It is too bad that I write these long letters to you. I might
be better employed in just sticking to my book. But I think I have explained my
reason for it to you many times in an attempt to understand myself. Actually, I do
not think I lose much time with these letter pages. I think I would either be
staring at a blank page or writing to someone else I will be bored because I would have to
tell things that happened last week or a month ago and I am not interested in those
things. On the other hand, in this, there is rarely anything that did not happen
mentally or physically within 24 hrs. And in such things I still have an interest.
So you see, I will continue with the letters.
~ John Steinbeck
(This was my favorite quote in explaining why I wrote daily letters (pre-computer) to Phil; now it works in updated fashion about why I write to Peggy so frequently.)
Breakfast: Honey Bunches
"Eyes of a Child"
TODAY on TV
Six Feet Under
STEINBECK AND ME
5 April 2004
This is an entry for the "Random Acts of Journaling" collaboration, which has been on hiatus for a bit. I was particularly taken with this quote because its from one of my favorite books--it is not from "East of Eden" itself, but from the collection of letters Steinbeck wrote while writing "East of Eden."
My friend Phil gave me the Letters book to read. He had introduced me to Steinbeck, whose daughter was married to Phil's nephew (or something like that...maybe it was Steinbeck's son who was married to Phil's niece--anyway, there was a connection of sorts). The Letters book belonged to Phil's mother and after her death, I just kinda "forgot" to return the book.
I had read "East of Eden" several times and had a copy of Steinbecks "A Life in Letters," which I loved. Steinbeck was an avid writer of letters, so I already identified with him. The "Life in Letters" is fascinating, but "The East of Eden Letters" is even moreso, because it is a collection of letters written to his editor, Pascal Covici, during the writing of this masterpiece. I read the two books together, reading the sections of the book itself and then the letters where Steinbeck is struggling through passages, explaining to Covici what it was that he was trying to put on paper.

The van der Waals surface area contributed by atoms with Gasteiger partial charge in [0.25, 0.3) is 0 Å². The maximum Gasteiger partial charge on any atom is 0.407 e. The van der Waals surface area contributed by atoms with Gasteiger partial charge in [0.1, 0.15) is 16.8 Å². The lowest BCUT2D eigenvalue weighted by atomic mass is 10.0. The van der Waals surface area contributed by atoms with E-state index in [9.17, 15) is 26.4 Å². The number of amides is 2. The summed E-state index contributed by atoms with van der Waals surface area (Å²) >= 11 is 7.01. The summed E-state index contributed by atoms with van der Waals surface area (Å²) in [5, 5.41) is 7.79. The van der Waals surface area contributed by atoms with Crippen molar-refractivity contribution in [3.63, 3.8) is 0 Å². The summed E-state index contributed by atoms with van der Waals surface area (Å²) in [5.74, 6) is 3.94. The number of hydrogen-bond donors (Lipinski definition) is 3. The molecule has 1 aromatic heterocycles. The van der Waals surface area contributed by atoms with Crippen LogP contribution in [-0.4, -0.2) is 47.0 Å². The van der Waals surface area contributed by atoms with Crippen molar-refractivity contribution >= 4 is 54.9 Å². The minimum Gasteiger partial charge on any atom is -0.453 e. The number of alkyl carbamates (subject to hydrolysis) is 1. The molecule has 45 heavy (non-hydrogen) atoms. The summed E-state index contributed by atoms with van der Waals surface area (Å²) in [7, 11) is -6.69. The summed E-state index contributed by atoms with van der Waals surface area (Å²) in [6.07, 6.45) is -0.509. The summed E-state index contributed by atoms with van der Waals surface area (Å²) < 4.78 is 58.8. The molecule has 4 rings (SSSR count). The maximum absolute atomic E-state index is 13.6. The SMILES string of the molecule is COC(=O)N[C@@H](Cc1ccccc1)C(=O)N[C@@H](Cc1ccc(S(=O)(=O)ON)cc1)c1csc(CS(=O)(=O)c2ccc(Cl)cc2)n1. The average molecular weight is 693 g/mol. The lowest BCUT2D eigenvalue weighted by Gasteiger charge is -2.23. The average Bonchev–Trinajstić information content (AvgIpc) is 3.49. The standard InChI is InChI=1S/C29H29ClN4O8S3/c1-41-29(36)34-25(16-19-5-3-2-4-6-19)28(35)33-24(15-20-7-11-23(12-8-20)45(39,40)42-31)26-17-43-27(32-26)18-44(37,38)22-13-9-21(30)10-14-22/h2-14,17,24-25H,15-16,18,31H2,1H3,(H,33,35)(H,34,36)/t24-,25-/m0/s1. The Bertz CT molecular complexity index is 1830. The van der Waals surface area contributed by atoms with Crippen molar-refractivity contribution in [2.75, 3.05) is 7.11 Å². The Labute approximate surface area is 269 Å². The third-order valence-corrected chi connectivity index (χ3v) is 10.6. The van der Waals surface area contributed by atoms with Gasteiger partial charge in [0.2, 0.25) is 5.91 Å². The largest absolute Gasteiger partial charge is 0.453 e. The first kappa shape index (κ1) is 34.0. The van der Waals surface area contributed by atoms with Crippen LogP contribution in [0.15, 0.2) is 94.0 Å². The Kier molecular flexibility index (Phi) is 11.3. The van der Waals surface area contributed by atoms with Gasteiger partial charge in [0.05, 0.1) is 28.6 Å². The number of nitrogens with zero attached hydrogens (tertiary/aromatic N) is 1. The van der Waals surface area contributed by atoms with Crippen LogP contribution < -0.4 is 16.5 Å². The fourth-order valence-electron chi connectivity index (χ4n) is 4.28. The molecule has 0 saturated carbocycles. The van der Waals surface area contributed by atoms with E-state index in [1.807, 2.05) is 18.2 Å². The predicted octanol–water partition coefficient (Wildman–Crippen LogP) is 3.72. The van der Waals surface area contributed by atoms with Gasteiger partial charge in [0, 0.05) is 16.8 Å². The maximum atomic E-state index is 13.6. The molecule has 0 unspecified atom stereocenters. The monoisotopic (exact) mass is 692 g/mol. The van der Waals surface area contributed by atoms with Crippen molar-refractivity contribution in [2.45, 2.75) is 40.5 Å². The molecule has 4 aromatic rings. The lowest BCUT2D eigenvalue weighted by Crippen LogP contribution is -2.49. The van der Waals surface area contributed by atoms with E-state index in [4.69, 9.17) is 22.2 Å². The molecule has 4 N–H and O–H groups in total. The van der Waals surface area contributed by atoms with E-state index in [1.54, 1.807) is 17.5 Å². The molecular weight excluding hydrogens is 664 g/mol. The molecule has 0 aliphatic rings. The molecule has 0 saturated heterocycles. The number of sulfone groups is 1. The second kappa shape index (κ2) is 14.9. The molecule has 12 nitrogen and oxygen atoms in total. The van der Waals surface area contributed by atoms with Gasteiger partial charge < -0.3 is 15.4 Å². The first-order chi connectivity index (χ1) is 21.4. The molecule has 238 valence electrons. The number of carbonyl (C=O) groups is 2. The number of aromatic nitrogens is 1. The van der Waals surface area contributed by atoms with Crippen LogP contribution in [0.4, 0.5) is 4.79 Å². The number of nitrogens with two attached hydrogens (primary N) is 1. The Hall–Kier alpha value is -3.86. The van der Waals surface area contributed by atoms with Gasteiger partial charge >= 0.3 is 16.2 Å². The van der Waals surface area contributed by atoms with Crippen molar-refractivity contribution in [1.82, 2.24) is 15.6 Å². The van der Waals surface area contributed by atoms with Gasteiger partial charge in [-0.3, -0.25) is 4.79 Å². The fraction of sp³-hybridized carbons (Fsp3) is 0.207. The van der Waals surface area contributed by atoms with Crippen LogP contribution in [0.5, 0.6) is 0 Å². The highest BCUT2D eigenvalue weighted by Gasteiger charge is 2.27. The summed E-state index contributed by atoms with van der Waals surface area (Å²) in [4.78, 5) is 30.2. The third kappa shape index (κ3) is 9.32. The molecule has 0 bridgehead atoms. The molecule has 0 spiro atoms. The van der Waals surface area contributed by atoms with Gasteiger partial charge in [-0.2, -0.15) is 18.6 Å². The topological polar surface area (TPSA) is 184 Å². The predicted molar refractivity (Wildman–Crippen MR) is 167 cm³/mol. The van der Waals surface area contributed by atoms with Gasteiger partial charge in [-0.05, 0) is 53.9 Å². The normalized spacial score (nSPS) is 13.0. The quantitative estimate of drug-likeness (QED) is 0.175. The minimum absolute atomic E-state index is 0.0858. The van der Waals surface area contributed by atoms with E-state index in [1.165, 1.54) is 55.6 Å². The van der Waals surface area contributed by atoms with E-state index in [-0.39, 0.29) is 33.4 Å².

As I sit here today, knowing I must write a review of Ragtime, which Joan and I saw on Friday night, it is nice to know that an author of the stature and talent of John Steinbeck, also suffered from writers block, from procrastination, and from the problem of just getting it on paper.
Steinbeck writes, "It must be told that my second work day is a bust as far as getting into the writing. I suffer as always from the fear of putting down that first line. It is amazing the terrors, the magics, the prayers, the straightening shyness that assails one..."
While not quite that eloquent, in an entry I wrote in January of 2001, I wrote "I don't know what there is about facing a blank screen that turns my insides to jelly and sets me to pacing up and down. My mind becomes a blank and I do all those chores that have been sitting undone for weeks while the deadline looms ever closer."
One would think that three or four years into this critic job, writing the reviews would have become easier, but not so. I cannot seem to put anything into writing without going through the same sorts of tortures of the damned. As I stated in 2001,
"....when I am actually on deadline to produce something is when I might decide that I can't wait another moment to--
Steinbeck also had problems with eating when writing. "I ate too much over the weekend. Must go on starvation to get my hunger back. I just can't eat like that and keep any awareness. Food, too much of it, has a much worse effect on me than too much alcohol....I'm having a hard time going to work because of it. My brain feels fat."
Maybe that's my problem: even my brain feels fat.
I have come to accept that writing is not about writing, so much as it is about the process. When I finish the Ragtime review, I will have to start working on a special feature article I am writing about an upcoming dance festival at the University.
The interview I got from the director already had my brain sparking with ideas for how I could put this article together, but I know that after I've transcribed the tape and interviewed the choreographers, I will sit down to write the article itself and it will take many, many trips up and down from this desk around the house on cleaning, laundry, etc. trips. There is something about my brain that needs the crutch of mindless jobs to allow it to percolate with the ideas for whatever is to be written before I can actually put it on paper.
Steinbeck has a whole paragraph about finding the right pencils and sharpening them. Spraying the pages to prevent them from becoming smudged. Things that have nothing to do with the actual writing, but are all part of the process.
I don't even aspire to the kind of talent that Steinbeck had, but it's nice to know that even he suffered from the same demons that I do when trying to write.
David Gerrold has written a book on the writing process (a booket called "An Author you Can't Refuse"). He poo poos writing problems. It's simple, he tells us. "The writing process is not mysterious. It is not uncontrollable. You just think it is. That's what stops you."
And now that I've managed to waste the better part of an hour by writing this journal entry, I suppose I'd better try to get back to writing that Ragtime review.
But first I think I need a snack...
Weight Lost to date: